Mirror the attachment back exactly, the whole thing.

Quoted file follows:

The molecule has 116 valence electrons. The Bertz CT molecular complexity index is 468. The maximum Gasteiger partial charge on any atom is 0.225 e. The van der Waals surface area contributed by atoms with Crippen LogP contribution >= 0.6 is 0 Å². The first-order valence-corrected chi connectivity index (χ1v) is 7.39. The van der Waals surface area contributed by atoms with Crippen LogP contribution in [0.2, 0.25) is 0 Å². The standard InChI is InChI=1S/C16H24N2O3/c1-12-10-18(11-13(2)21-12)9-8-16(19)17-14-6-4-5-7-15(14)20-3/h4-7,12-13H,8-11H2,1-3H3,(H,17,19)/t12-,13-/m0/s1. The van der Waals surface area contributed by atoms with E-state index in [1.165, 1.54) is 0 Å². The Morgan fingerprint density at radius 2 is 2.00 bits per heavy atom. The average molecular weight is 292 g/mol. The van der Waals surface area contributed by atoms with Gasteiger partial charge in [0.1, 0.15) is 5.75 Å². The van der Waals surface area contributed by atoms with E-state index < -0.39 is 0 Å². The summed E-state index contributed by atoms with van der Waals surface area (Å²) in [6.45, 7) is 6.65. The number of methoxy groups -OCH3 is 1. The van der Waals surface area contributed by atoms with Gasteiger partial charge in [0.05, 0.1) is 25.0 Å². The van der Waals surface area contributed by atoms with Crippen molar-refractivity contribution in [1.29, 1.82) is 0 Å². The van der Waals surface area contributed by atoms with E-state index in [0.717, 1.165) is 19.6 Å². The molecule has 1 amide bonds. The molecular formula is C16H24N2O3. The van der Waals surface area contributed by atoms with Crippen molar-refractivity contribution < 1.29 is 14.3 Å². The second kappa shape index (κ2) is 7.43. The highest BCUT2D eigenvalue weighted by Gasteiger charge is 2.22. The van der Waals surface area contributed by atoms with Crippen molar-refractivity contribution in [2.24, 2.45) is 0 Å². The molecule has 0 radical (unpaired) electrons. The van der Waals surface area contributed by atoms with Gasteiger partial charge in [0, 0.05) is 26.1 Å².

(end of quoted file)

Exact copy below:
The molecule has 116 valence electrons. The Bertz CT molecular complexity index is 468. The maximum Gasteiger partial charge on any atom is 0.225 e. The van der Waals surface area contributed by atoms with Crippen LogP contribution >= 0.6 is 0 Å². The first-order valence-corrected chi connectivity index (χ1v) is 7.39. The van der Waals surface area contributed by atoms with Crippen LogP contribution in [0.2, 0.25) is 0 Å². The standard InChI is InChI=1S/C16H24N2O3/c1-12-10-18(11-13(2)21-12)9-8-16(19)17-14-6-4-5-7-15(14)20-3/h4-7,12-13H,8-11H2,1-3H3,(H,17,19)/t12-,13-/m0/s1. The van der Waals surface area contributed by atoms with E-state index in [1.165, 1.54) is 0 Å². The Morgan fingerprint density at radius 2 is 2.00 bits per heavy atom. The average molecular weight is 292 g/mol. The van der Waals surface area contributed by atoms with Gasteiger partial charge in [0.1, 0.15) is 5.75 Å². The van der Waals surface area contributed by atoms with E-state index < -0.39 is 0 Å². The summed E-state index contributed by atoms with van der Waals surface area (Å²) in [6.45, 7) is 6.65. The number of methoxy groups -OCH3 is 1. The van der Waals surface area contributed by atoms with Gasteiger partial charge in [0.05, 0.1) is 25.0 Å². The van der Waals surface area contributed by atoms with Crippen molar-refractivity contribution in [1.29, 1.82) is 0 Å². The van der Waals surface area contributed by atoms with E-state index in [0.717, 1.165) is 19.6 Å². The molecule has 1 amide bonds. The molecular formula is C16H24N2O3. The van der Waals surface area contributed by atoms with Crippen molar-refractivity contribution < 1.29 is 14.3 Å². The second kappa shape index (κ2) is 7.43. The highest BCUT2D eigenvalue weighted by Gasteiger charge is 2.22. The van der Waals surface area contributed by atoms with Crippen molar-refractivity contribution in [2.24, 2.45) is 0 Å². The molecule has 0 radical (unpaired) electrons. The van der Waals surface area contributed by atoms with Gasteiger partial charge in [0, 0.05) is 26.1 Å².